It’s pretty stunning to watch Brian Eno, one the major pioneers of our time in terms of thinking about musical form, onstage with Will Wright, one of the major pioneers of our time in terms of thinking about game design. Here’s Brian Eno in conversation with Will Wright, chatting about the kind of generative systems that drive their collaboration in Wright’s upcoming game Spore. There’s plenty of Web coverage of the game itself: here, they go the classic generative model, cellular automata, and talk about how an unbelievably simple set of rules can yield immense complexity. CA was developed decades ago, but as we learn more about the power of DNA, that message seems even more powerful today. As Eno succinctly puts it, making art this way is about “seeds, not forests.”

Generative music is, of course, of great interest to game composition, because it makes the musical score as dynamic and unpredictable as the game itself, rather than simply a background of looping music. Whereas some composers are actually looking to more complex recorded scores, others are coming full circle to music more tightly tied to the game.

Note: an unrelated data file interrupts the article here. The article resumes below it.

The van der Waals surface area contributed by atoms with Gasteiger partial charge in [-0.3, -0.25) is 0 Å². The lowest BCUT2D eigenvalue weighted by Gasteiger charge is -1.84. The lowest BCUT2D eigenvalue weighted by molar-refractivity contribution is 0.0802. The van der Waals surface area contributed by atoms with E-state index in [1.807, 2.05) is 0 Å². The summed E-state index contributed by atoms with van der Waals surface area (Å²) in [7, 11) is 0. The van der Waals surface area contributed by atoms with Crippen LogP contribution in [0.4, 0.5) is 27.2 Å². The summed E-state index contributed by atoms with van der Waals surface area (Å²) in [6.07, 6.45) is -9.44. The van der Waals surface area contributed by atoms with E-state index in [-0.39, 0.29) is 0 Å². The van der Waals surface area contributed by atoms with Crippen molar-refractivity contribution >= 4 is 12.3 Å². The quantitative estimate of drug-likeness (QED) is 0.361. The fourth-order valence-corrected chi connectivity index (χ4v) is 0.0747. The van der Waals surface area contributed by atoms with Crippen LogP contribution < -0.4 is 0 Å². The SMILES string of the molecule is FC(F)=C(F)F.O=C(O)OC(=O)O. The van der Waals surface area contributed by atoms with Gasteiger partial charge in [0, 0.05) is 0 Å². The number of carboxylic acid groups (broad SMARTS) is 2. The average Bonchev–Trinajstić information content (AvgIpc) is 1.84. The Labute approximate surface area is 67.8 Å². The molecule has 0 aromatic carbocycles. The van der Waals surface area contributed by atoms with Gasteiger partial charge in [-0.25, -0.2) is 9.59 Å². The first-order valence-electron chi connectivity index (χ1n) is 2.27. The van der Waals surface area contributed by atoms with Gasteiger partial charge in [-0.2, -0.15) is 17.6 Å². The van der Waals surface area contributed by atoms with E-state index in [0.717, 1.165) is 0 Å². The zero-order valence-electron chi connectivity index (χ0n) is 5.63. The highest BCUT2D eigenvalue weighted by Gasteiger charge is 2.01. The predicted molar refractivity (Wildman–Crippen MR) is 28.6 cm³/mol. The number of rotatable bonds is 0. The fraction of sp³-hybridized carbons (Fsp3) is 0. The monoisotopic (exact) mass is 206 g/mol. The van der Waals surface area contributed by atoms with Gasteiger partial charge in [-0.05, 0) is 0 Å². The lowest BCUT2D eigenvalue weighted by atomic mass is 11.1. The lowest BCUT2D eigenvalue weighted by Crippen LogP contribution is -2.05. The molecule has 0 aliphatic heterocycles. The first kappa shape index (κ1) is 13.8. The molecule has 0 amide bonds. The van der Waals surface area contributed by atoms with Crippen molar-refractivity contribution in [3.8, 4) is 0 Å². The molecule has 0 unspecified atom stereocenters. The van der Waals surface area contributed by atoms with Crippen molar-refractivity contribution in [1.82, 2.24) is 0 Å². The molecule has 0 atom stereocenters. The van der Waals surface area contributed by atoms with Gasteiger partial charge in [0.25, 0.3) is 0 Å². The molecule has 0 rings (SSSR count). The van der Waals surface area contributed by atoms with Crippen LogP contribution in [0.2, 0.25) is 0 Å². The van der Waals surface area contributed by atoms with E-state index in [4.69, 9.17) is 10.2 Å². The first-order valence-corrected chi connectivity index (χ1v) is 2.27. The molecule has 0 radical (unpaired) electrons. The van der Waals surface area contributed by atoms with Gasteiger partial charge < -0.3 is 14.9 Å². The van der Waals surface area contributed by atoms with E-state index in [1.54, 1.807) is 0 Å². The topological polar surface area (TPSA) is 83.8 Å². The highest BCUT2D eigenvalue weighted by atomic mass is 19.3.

It’s great to see Eno and Wright return to the simplest of models as a conversation. I’m eager to learn more about the music specifically being composed — or engineered, depending on how you look at it — for Spore, and hope we can bring you more details closer to the release.

Thanks to Synthtopia for pointing this out; they’ve got additional videos with more coverage of Spore itself:

Will Wright and Brian Eno On Spore [Synthtopia]

Lots of other great stuff has been hitting Synthtopia of late, as well, so do check it out!

Brian Eno 77 Million Paintings

In other Eno-mania news, Apple has a profile of Eno as visualist, and his new digital painting project 77 Million Paintings. The model in visualism as in music is generative, working with seeds.

Profiles – Brian Eno []

77 Million Paintings [Official Project Page]

77 Million Paintings Interview [YouTube]

Eno’s background was in art, so it’s nice seeing the fusion of music and visuals — something we’re all about.

Anyone else with some good Eno stuff, Spore or otherwise, send them our way!